Can you trust money?
But you should already know that the state is the last thing anyone can trust. Let it be the BJP-lead Indian government that demonetized 500- and 1000-rupees notes leading to an economic slowdown, or the cabal led by Bernie Sanders and Alexandria Ocasio Cortez that wants to print more money to pay for their enormous social welfare programs (Sri Lanka went ahead and actually did this crashing their economy), politicians have time and again shown how dangerous it is to let the state regulate money.
Trust is needed when the money is digitalized too. During a digital transaction, no tangible physical commodity is involved. A centralized ledger exists with a trustable party, usually a bank, that would record every transaction. This way money can be debited and credited to different accounts and payment systems can know if an account has sufficient money to perform a transaction.
When I pay an online retailer to purchase something, money from my account is deducted and added to the retailer’s account in the ledger. So, people should be ready to trust the centralized digital transaction system to use digital money. One needs to trust that the centralized authority doesn’t arbitrarily deduct money from their account, doesn’t close down their account and proper security measures are installed to safeguard against security attacks.
Can you trust a centralized digital currency?
Thus, much like fiat currency, centralized digital money also requires trust. But can you trust a centralized digital transaction system? The fact that PayPal has become notorious for closing down accounts and freezing money is all that you need to know to answer this question.
Besides, the Canadian government freezing the bank accounts of those who were protesting against the government demonstrates the perils of a draconian state meeting a centralized digital transaction system. Taking away cash or commodity from people is not as easy as freezing bank accounts or closing them down altogether. So, digital currencies pose a greater risk than physical ones.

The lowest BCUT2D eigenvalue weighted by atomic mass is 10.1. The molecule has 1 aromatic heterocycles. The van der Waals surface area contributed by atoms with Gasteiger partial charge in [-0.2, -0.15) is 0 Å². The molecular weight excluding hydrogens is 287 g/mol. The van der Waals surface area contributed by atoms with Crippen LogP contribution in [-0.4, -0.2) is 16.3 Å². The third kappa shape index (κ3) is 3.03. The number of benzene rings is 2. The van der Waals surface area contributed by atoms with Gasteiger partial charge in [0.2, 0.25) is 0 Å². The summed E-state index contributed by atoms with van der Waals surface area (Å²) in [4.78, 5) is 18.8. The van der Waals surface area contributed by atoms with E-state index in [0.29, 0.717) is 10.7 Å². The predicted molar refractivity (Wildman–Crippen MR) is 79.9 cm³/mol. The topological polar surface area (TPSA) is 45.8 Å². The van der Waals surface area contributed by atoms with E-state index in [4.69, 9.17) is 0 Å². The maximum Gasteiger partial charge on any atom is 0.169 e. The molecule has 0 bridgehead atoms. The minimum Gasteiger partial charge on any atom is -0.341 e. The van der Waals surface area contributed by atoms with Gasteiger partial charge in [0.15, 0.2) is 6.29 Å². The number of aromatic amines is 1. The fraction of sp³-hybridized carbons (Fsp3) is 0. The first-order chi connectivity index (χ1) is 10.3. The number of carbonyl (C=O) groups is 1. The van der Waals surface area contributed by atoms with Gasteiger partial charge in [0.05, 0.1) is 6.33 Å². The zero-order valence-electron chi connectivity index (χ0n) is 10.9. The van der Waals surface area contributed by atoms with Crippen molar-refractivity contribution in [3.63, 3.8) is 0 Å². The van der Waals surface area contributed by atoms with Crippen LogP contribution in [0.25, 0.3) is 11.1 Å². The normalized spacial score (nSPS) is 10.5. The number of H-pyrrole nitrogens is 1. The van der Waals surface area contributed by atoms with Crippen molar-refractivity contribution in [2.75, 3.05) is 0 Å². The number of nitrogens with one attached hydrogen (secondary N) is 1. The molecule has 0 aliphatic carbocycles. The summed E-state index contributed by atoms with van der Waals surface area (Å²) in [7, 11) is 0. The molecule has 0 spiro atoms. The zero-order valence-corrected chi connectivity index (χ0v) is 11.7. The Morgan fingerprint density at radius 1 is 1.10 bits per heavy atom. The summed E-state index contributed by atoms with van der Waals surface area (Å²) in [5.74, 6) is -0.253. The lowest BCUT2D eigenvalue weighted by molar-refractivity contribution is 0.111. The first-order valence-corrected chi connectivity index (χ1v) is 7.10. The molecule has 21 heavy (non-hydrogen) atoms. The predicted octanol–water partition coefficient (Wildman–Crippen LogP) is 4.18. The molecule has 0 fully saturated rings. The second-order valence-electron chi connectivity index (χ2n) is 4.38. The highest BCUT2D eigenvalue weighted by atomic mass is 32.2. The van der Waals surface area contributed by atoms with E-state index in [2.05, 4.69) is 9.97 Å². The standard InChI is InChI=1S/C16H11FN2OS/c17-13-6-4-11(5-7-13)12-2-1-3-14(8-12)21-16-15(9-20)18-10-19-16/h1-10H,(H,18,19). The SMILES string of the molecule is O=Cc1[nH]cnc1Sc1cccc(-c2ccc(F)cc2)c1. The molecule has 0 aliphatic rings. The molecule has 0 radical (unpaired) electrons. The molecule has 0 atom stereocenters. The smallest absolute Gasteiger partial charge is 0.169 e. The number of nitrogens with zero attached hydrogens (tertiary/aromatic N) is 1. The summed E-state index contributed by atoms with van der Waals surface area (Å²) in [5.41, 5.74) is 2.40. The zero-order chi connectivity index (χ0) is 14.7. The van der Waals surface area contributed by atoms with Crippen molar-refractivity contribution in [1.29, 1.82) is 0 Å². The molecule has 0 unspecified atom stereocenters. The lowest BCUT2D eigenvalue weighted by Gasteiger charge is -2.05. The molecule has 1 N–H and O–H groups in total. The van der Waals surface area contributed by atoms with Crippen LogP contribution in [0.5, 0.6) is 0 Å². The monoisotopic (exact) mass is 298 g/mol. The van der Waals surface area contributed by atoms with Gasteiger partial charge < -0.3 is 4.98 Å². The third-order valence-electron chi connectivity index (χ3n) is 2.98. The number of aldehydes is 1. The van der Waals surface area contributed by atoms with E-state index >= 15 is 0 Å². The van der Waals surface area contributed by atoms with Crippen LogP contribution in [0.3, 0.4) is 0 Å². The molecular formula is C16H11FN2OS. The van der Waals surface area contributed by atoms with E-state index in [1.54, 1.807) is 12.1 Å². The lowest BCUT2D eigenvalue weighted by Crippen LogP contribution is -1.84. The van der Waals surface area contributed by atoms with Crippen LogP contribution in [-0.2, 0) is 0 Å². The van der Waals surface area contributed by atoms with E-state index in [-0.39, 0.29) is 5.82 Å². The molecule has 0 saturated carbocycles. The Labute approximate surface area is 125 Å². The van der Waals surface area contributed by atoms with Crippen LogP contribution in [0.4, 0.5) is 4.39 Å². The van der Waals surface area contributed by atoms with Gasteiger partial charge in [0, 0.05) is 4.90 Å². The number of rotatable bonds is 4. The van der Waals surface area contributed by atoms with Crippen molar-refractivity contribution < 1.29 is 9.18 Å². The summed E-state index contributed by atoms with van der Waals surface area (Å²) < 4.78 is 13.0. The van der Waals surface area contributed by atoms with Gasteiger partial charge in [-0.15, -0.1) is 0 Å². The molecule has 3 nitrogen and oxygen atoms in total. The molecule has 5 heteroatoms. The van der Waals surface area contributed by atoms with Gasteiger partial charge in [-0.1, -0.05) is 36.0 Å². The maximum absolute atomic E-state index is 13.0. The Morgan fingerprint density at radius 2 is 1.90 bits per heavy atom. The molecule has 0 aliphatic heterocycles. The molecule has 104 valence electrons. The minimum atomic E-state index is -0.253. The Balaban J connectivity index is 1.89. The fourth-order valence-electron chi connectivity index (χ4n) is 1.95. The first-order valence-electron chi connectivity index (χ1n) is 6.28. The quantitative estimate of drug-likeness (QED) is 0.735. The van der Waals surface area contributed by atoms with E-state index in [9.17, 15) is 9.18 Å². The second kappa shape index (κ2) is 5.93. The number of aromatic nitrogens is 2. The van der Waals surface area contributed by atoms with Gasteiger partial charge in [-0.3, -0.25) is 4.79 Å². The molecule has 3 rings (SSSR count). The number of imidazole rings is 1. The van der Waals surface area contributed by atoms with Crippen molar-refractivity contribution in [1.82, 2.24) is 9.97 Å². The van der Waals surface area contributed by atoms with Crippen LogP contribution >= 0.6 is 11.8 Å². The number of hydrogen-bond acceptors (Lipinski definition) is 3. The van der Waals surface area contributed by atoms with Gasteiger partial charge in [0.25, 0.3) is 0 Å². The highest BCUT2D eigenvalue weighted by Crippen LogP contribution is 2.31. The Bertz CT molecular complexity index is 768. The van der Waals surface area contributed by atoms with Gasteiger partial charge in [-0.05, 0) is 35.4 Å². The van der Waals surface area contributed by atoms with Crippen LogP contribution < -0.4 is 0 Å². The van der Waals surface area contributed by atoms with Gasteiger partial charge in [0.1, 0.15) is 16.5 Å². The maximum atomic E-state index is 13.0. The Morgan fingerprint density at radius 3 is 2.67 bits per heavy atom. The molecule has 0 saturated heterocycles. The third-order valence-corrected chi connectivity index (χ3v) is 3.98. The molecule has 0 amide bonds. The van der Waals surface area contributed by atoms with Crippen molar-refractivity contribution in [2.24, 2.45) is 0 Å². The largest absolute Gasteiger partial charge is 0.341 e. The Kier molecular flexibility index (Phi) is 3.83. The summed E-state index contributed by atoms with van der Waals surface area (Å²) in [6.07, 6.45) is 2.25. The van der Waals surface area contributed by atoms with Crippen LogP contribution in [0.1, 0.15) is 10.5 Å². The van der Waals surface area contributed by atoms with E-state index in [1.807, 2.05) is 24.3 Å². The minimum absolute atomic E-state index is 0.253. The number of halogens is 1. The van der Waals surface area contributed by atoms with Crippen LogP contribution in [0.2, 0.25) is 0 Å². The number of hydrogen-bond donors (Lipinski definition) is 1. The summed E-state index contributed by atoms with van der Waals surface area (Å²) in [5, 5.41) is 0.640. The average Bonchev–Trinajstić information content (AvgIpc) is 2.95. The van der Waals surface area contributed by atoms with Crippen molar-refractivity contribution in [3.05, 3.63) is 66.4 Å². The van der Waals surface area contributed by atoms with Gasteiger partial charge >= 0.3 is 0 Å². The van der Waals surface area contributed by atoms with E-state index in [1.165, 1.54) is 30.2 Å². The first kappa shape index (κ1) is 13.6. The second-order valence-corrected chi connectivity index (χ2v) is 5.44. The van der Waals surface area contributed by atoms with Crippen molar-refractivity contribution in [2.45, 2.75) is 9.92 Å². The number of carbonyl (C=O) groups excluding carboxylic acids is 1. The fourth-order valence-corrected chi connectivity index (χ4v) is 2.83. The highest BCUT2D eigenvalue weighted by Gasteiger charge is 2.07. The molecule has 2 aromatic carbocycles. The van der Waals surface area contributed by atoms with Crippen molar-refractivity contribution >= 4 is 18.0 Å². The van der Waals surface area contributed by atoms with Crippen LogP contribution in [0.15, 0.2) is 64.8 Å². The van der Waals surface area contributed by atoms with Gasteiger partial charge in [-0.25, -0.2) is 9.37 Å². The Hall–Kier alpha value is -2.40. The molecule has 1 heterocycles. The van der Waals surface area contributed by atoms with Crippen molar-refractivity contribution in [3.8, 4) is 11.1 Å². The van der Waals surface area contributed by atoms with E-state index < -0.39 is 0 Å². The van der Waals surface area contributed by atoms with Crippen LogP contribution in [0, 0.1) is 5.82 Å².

Can we create a trustless monetary system?
So, how do we solve the issue of trust in financial transactions?
In the meatspace, tying the money to a valuable commodity like gold can vehemently reduce the need for trust. However, in the digital world, the need for a centralized system is unavoidable. Where do we store users’ login credentials and how do we safely authenticate users without a centralized system? How can we maintain a record of all the transactions without a centralized ledger? Consequently, we can understand the inevitability of centralization in digital transactions.
However, in a world where businesses are being increasingly carried out online, we need a digital solution to solve the trust issue and can’t depend on the gold standard. So, can we decentralize digital transactions by nullifying the need for centralization?
In addition, since personal digital devices are fast becoming a common sight, a decentralized digital transactions system, if it can be materialized, can completely replace the existing monetary system.
This is exactly what the creators of blockchain tried to accomplish. They tried to create a trustless, decentralized monetary system that cannot be controlled by any one party.
Now that we understand the motivation behind blockchain, let’s look at how blockchain decentralizes financial transactions in the upcoming articles.
Originally published at https://www.thearmchaircritic.org on March 24, 2022.